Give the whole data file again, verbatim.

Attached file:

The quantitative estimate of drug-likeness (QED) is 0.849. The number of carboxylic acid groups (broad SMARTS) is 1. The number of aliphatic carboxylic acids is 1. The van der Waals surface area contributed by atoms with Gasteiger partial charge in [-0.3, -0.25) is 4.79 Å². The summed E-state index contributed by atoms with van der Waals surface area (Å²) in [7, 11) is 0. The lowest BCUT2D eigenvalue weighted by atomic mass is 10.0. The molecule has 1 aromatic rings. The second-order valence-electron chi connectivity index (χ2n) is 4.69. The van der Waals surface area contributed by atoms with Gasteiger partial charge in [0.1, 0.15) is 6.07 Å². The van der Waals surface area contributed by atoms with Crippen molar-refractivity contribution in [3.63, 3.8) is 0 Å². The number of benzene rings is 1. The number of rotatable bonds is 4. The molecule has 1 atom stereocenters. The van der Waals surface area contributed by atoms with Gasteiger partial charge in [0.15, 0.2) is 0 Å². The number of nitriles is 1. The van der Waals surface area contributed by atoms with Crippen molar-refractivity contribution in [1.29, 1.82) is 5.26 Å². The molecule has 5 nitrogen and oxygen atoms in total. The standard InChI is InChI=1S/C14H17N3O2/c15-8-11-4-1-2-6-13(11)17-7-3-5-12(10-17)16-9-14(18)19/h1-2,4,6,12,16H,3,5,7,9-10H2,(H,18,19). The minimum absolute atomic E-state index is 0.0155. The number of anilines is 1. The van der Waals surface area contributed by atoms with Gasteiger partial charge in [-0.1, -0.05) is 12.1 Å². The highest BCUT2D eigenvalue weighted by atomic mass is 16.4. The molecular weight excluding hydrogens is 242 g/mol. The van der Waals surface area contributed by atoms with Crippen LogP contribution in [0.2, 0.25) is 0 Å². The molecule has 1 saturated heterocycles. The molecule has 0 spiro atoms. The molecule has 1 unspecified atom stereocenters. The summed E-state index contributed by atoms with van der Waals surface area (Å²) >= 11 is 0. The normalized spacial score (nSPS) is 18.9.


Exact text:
The quantitative estimate of drug-likeness (QED) is 0.849. The number of carboxylic acid groups (broad SMARTS) is 1. The number of aliphatic carboxylic acids is 1. The van der Waals surface area contributed by atoms with Gasteiger partial charge in [-0.3, -0.25) is 4.79 Å². The summed E-state index contributed by atoms with van der Waals surface area (Å²) in [7, 11) is 0. The lowest BCUT2D eigenvalue weighted by atomic mass is 10.0. The molecule has 1 aromatic rings. The second-order valence-electron chi connectivity index (χ2n) is 4.69. The van der Waals surface area contributed by atoms with Gasteiger partial charge in [0.1, 0.15) is 6.07 Å². The van der Waals surface area contributed by atoms with Crippen molar-refractivity contribution in [3.63, 3.8) is 0 Å². The number of benzene rings is 1. The number of rotatable bonds is 4. The molecule has 1 atom stereocenters. The van der Waals surface area contributed by atoms with Gasteiger partial charge in [0.15, 0.2) is 0 Å². The number of nitriles is 1. The van der Waals surface area contributed by atoms with Crippen molar-refractivity contribution in [1.29, 1.82) is 5.26 Å². The molecule has 5 nitrogen and oxygen atoms in total. The standard InChI is InChI=1S/C14H17N3O2/c15-8-11-4-1-2-6-13(11)17-7-3-5-12(10-17)16-9-14(18)19/h1-2,4,6,12,16H,3,5,7,9-10H2,(H,18,19). The minimum absolute atomic E-state index is 0.0155. The number of anilines is 1. The van der Waals surface area contributed by atoms with Gasteiger partial charge in [-0.1, -0.05) is 12.1 Å². The highest BCUT2D eigenvalue weighted by atomic mass is 16.4. The molecular weight excluding hydrogens is 242 g/mol. The van der Waals surface area contributed by atoms with Crippen LogP contribution in [0.2, 0.25) is 0 Å². The molecule has 1 saturated heterocycles. The molecule has 0 spiro atoms. The molecule has 1 unspecified atom stereocenters. The summed E-state index contributed by atoms with van der Waals surface area (Å²) >= 11 is 0. The normalized spacial score (nSPS) is 18.9.